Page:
Targeting Server Core for Monitoring with PowerShell

Allen White

Published On: June 20, 2017

Categories: SQL Sentry, PowerShell 0

At SentryOne, we're always focused on performance, and helping you get the maximum performance out of your server systems. One of the features of Windows Server that I think provides both performance and security benefits is the introduction of the Core option, first introduced in Windows Server 2008. Microsoft started supporting SQL Server on Windows Server Core with the SQL Server 2012 release.

There are a number of reasons you should be considering Server Core for your operating systems, but one is the fact that it helps break what I consider bad habits on the part of administrators. I've found that it's too easy for admins to log into a server running SQL Server, for example, and use the Explorer window on the server to copy or move large files, like backup files, from one server to another. The problem with this is that Windows allocates memory for the size of the file to perform the move, and then doesn't free it back up for SQL Server to use, until the server is rebooted. That memory is effectively unavailable for the buffer cache, which would help make query processing far more efficient.

Windows PowerShell has been around for over ten years now, and provides a straightforward way to manage all aspects of Windows Server, especially Server Core. One of its features that's been available since v2 is PowerShell Remoting. Remoting allows you to run PowerShell commands (known as cmdlets) on one or more remote servers at a time. You can either use Enter-PSSession to connect to a remote machine, and do your work there, or you can use the Invoke-Command cmdlet to send commands and scripts to one or more servers, where they'll be executed.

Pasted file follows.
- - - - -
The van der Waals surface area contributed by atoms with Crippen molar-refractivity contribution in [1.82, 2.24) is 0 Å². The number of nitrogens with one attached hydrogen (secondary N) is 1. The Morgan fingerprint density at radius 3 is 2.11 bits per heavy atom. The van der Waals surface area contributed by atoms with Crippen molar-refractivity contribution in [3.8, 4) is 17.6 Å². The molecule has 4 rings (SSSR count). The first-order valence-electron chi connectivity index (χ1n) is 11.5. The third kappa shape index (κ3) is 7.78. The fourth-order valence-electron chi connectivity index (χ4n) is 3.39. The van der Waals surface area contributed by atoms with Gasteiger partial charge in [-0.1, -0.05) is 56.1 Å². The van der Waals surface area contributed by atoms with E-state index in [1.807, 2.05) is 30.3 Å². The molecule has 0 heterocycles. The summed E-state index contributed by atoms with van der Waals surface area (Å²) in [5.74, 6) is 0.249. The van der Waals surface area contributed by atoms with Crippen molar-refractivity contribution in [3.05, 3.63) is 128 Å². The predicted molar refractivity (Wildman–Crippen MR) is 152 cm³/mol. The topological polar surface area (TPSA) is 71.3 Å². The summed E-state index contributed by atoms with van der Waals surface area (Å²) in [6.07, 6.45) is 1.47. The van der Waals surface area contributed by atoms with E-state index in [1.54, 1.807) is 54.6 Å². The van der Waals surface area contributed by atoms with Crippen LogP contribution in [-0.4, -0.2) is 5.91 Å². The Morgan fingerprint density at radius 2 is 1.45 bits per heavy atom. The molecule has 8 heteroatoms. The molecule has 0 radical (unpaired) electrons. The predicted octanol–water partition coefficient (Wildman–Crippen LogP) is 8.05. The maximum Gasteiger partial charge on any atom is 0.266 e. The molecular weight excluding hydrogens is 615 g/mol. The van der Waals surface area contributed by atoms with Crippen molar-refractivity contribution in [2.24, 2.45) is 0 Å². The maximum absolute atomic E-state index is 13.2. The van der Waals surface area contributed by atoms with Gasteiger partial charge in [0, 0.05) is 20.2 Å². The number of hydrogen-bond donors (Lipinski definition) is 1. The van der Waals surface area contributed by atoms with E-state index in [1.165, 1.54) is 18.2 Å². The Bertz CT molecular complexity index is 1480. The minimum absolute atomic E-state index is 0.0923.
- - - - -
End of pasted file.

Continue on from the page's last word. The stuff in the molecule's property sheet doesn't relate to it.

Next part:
demo environment

I've built a demo environment for testing and demonstrating various features of our SQL Sentry product. That environment consists of five VMs: a domain controller (WS16DC), a monitoring service server (WS16MS0), two SQL Server servers (WS16SQL1 and WS16SQL2), and a client machine (W10CLT). The client machine is running Windows 10 Enterprise, and the servers are running Windows Server 2016. The two SQL Server VMs are running on Windows Server Core.

To set up the environment, I added two domain accounts: sqlexec, which is the service account for SQL Server, and s1svc, which is the service account used by the SentryOne Monitoring Service. I added the s1svc account to both WS16SQL1 and WS16SQL2 as a local administrator, to allow it to collect Windows performance data, and as part of the sysadmin role in SQL Server, to allow it to collect SQL Server performance data.

Based on the online documentation on port availability, I needed to open up the ports for the proper collection of data by the monitoring service. I used PowerShell Remoting to do this, using the Invoke-Command cmdlet, which will run the same command in parallel on up to 64 servers:

Invoke-Command -ComputerName WS16SQL1,WS16SQL2 -ScriptBlock {New-NetFirewallRule -DisplayName "Windows Performance Counter port 445" -Direction Inbound -Protocol TCP -LocalPort 445 -Action Allow}